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I like that too, if you are using decodable text or only expecting words that they can decode (with reading together) then you don't have to worry about the sight words as much, you can do them as they come.


They are still important, but it is a different order where you don't try to just learn sight words as an extra or separate thing.


A lot of the words do follow a pattern, but not one kids learn early in phonics, and it can be really confusing to have a lot of words that don't follow the patterns kids are being taught.


I can say at one point I did math to figure out how long it would take my son if he could learn 3 sight words every two weeks, and it turned out he picked them up faster later on as he was getting more patterns, but at the time that was the speed he was going, with hard work. I had to say -- okay, better he learns them slow but really knows them so many months from now, than try to rush and have him not retain anything. (That was with learning them by pattern and coordinated with phonics.)


Anyway -- he does know them now!

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We never taught "sight words" as a PP mentioned 98% of all "sight words" are decodable with phonics training. We use Phonics Pathways. I liked the original version better as they did not suggest writing be attatched to the reading process. If you use the newer version then just ignore the writing prompts. We used Phonics Pathways, Reading Pathways and Bob Books only for my older two. Using that program they are now 13 and 11 reading at college level. With my younger two (less time to spend reading with them) we also do online reading after finishing the Bob Books Series (www.starfall.com and morestarfall.com). Just to show you that phonics is all that you'll need I just had my 6yo, who is just over half way though Phonics Pathways, do the Dolch Sight Words list for Pre-Primer, 1st, 2nd and 3rd. She missed 6 words total. My 8yo second grader, who is two thirds of the way though Phonics Pathways, didn't miss any.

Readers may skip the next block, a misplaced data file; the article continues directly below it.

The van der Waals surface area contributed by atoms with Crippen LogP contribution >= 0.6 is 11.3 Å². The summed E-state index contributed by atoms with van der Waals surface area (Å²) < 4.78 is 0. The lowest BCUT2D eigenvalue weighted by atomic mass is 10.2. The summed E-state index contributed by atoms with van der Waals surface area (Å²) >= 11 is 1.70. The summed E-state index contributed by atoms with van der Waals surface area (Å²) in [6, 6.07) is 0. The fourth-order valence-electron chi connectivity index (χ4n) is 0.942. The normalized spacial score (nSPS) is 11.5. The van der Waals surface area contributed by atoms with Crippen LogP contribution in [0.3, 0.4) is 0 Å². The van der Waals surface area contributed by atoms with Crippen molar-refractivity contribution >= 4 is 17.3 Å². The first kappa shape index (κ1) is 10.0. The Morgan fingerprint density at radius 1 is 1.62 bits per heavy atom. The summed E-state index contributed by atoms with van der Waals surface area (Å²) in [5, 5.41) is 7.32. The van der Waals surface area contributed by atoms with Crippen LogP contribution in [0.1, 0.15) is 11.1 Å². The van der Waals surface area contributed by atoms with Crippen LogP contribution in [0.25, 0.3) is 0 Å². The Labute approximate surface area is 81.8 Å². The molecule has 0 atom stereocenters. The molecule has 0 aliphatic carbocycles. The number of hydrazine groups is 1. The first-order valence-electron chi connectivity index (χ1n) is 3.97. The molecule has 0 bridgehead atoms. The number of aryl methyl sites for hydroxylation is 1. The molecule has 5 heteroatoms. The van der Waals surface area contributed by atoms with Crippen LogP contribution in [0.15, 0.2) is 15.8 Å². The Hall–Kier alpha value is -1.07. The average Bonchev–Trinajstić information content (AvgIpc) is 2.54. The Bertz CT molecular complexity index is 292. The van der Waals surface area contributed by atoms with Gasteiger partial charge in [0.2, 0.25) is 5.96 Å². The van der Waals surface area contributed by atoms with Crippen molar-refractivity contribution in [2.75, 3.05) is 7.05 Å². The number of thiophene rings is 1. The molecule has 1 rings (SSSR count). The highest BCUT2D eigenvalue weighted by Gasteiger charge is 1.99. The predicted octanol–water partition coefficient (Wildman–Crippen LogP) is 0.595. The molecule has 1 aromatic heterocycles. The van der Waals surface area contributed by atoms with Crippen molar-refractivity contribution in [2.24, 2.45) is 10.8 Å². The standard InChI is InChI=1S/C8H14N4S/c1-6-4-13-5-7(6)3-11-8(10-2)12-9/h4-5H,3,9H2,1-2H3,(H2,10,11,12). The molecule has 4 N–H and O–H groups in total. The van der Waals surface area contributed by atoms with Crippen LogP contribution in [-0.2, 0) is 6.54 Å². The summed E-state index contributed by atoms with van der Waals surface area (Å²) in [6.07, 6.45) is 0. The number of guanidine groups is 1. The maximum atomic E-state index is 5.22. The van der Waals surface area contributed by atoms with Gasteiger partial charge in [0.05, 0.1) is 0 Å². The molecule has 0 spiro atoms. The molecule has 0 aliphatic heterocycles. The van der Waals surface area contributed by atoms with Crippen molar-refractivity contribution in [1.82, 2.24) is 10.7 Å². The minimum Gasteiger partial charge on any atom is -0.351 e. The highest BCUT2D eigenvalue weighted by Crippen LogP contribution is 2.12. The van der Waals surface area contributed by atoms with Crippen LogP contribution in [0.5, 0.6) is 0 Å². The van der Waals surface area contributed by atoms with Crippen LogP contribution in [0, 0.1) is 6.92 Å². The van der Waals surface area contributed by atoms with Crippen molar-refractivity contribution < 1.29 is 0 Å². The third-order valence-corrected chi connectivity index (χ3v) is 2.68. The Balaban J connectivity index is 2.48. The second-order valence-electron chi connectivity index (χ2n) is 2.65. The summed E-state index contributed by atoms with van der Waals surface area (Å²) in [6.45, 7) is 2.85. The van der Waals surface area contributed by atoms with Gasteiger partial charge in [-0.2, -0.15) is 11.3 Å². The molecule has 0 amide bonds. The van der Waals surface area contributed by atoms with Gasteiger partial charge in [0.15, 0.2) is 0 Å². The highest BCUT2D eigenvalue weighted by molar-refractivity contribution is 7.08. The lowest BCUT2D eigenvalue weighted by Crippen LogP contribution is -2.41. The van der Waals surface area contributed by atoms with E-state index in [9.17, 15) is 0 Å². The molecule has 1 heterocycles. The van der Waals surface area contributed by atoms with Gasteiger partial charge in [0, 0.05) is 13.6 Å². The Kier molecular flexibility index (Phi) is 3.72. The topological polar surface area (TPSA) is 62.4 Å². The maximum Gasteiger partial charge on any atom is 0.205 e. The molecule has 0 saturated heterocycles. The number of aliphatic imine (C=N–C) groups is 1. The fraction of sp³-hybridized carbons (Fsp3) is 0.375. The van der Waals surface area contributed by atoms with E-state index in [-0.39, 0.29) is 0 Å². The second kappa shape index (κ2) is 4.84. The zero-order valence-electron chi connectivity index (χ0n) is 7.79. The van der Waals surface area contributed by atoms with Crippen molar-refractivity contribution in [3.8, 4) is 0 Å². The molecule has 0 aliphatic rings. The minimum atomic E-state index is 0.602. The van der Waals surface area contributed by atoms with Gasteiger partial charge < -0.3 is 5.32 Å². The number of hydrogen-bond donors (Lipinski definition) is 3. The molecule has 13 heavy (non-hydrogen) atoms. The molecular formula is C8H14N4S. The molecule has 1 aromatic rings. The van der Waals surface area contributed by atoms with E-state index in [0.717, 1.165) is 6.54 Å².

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Use Alpha-Phonics by Samuel L. Blumenfeld. We finally started making some progress with that (my autistic son has a 3 year delay in reading caused by his PS's use of sight words/look-say method.) In fact, I would recommend all of Mr. Blumenfeld's books, several of which are addressed directly to homeschool parents or tutors who are helping kids with special needs. Whatever you do... DO NOT USE SIGHT WORDS! (Unless your aim is to make the dsylexia and dysgraphia worse)


Teaching cursive and phasing out printed handwriting (by requiring them to do work in cursive) helps with dysgraphia. If you have a kid just starting in handwiriting, go straight to cursive and skip the printing altogether.


try using a 3/8 or 1/4 inch graph paper for math work (helps align numbers, space correctly and teaches good writing/sizing of digits (1 digit per box) . Get an actual textbook for math so they have to write out the problems, that helps with memorization. Also consider math copywork.